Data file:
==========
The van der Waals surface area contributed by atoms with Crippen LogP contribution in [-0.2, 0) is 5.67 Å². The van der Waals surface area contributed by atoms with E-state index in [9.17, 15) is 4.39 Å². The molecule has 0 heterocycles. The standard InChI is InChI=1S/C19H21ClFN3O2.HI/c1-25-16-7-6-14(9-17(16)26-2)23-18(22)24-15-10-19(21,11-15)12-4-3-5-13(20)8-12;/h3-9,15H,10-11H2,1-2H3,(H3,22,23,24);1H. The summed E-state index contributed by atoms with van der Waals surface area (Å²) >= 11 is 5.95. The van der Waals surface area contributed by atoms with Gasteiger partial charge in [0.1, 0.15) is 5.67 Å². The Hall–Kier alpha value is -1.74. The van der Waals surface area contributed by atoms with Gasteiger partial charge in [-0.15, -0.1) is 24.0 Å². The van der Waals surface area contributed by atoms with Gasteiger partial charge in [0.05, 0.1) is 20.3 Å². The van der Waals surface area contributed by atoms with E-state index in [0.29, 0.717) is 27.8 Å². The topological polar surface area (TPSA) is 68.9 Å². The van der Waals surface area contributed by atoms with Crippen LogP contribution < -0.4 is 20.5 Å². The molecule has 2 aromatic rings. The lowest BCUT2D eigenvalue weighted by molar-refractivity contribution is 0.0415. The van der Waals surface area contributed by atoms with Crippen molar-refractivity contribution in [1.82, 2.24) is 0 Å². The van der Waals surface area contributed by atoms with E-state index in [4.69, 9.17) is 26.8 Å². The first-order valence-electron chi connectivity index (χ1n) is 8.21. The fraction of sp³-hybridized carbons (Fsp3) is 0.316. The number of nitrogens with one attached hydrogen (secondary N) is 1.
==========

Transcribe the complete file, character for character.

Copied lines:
The van der Waals surface area contributed by atoms with Crippen LogP contribution in [-0.2, 0) is 5.67 Å². The van der Waals surface area contributed by atoms with E-state index in [9.17, 15) is 4.39 Å². The molecule has 0 heterocycles. The standard InChI is InChI=1S/C19H21ClFN3O2.HI/c1-25-16-7-6-14(9-17(16)26-2)23-18(22)24-15-10-19(21,11-15)12-4-3-5-13(20)8-12;/h3-9,15H,10-11H2,1-2H3,(H3,22,23,24);1H. The summed E-state index contributed by atoms with van der Waals surface area (Å²) >= 11 is 5.95. The van der Waals surface area contributed by atoms with Gasteiger partial charge in [0.1, 0.15) is 5.67 Å². The Hall–Kier alpha value is -1.74. The van der Waals surface area contributed by atoms with Gasteiger partial charge in [-0.15, -0.1) is 24.0 Å². The van der Waals surface area contributed by atoms with Gasteiger partial charge in [0.05, 0.1) is 20.3 Å². The van der Waals surface area contributed by atoms with E-state index in [0.29, 0.717) is 27.8 Å². The topological polar surface area (TPSA) is 68.9 Å². The van der Waals surface area contributed by atoms with Crippen LogP contribution < -0.4 is 20.5 Å². The molecule has 2 aromatic rings. The lowest BCUT2D eigenvalue weighted by molar-refractivity contribution is 0.0415. The van der Waals surface area contributed by atoms with Crippen molar-refractivity contribution in [1.82, 2.24) is 0 Å². The van der Waals surface area contributed by atoms with E-state index in [4.69, 9.17) is 26.8 Å². The first-order valence-electron chi connectivity index (χ1n) is 8.21. The fraction of sp³-hybridized carbons (Fsp3) is 0.316. The number of nitrogens with one attached hydrogen (secondary N) is 1.